Maybe you missed the point, as it was sandwiched between some not-so-fun facts. So, one more time for the people in the back:
Human beings are adaptable.
Our brains are like computers in the sense that they download certain ideas and messages throughout our lifespan. From the time we’re born until we’re about 7 (sometimes all the way to 14) years old, we build the operating system on which our lives will run.
What’s great about having a computer-like organ running our bodies is we can do software updates. Sure, it isn’t as simple as clicking a button on our Mac Pro, but it is possible.
Which brings me to this…
I have been writing for COTQ since 2018, and I still have panic attacks about my relationship. I still worry that we will one day wake up and have done so many wild things that we can’t look at each other anymore. And yet, every time we undergo a new adventure, honouring our own individual pace, our relationship comes out stronger.
I was raised in a household in southern Ontario, Canada, with a mother and a father who were deeply in love (still are to this day). The messages that were role modelled to me by my parents and other adults were:
- Communication is key
- If you love someone, they’re all you need
- Your body is for your partner only
- Love is the most beautiful experience on earth
- Nudity and sex are interchangeable
Here are a few other messages I received throughout childhood and adolescence that were separate from love, but had major consequences on how I live my life:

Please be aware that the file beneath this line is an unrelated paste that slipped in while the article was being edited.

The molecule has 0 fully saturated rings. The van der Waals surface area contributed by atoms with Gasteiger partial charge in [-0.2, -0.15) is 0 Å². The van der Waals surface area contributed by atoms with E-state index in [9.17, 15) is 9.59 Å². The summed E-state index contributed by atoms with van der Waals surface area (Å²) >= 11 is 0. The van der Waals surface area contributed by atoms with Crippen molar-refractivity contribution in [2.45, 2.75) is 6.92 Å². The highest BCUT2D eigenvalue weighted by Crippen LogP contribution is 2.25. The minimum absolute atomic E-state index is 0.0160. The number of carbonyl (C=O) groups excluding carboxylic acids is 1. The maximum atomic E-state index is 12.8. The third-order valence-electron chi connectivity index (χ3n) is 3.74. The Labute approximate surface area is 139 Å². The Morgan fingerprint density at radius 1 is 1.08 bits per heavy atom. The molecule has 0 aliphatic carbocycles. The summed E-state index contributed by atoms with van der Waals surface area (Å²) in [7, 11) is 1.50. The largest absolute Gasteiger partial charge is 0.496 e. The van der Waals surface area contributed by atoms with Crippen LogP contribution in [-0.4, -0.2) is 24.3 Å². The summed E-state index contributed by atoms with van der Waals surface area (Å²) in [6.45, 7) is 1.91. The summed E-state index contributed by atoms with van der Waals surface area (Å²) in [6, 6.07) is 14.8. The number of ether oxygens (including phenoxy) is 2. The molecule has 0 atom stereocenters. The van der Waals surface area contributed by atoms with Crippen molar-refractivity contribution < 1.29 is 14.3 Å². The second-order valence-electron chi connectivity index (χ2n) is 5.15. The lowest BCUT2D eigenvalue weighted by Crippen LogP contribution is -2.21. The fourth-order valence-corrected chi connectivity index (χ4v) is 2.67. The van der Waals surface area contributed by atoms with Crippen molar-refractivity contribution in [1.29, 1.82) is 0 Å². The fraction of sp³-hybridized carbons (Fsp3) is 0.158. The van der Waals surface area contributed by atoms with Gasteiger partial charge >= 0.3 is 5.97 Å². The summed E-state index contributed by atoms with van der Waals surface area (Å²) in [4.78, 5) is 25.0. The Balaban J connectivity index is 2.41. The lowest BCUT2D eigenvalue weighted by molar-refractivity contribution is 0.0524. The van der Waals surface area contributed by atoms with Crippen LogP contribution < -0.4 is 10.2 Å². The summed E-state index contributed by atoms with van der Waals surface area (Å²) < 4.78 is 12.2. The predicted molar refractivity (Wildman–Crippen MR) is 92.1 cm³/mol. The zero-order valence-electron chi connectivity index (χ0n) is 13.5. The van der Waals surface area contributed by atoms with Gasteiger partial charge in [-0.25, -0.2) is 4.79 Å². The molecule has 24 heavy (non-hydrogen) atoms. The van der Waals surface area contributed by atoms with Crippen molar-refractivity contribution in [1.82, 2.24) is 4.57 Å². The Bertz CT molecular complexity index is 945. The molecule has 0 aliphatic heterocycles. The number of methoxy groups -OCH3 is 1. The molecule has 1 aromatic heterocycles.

- Men only want one thing
- Generally speaking, men are dangerous
- If men want you, you’re of value
I share this with you because every time James and I meet someone, or go to a new adult event, I have to remind myself that I am safe and my relationship is safe. These messages create knots in my gut; they’ve created a visceral, survival response to anything that opposes them.
Shall I emphasise this with an example?
At the beginning of August, we went to our first private sex party. That article was an honest recount of the soiree. What I left out, however, was the anxiety attack I had two hours prior to going.
James found a restaurant right next to the building to which the party was being held. The plan was to eat dinner, have a few drinks, and when ready, head over. Before we left the apartment, I began sensing a tightness in my chest. When we entered the restaurant, the tightness in my chest got worse.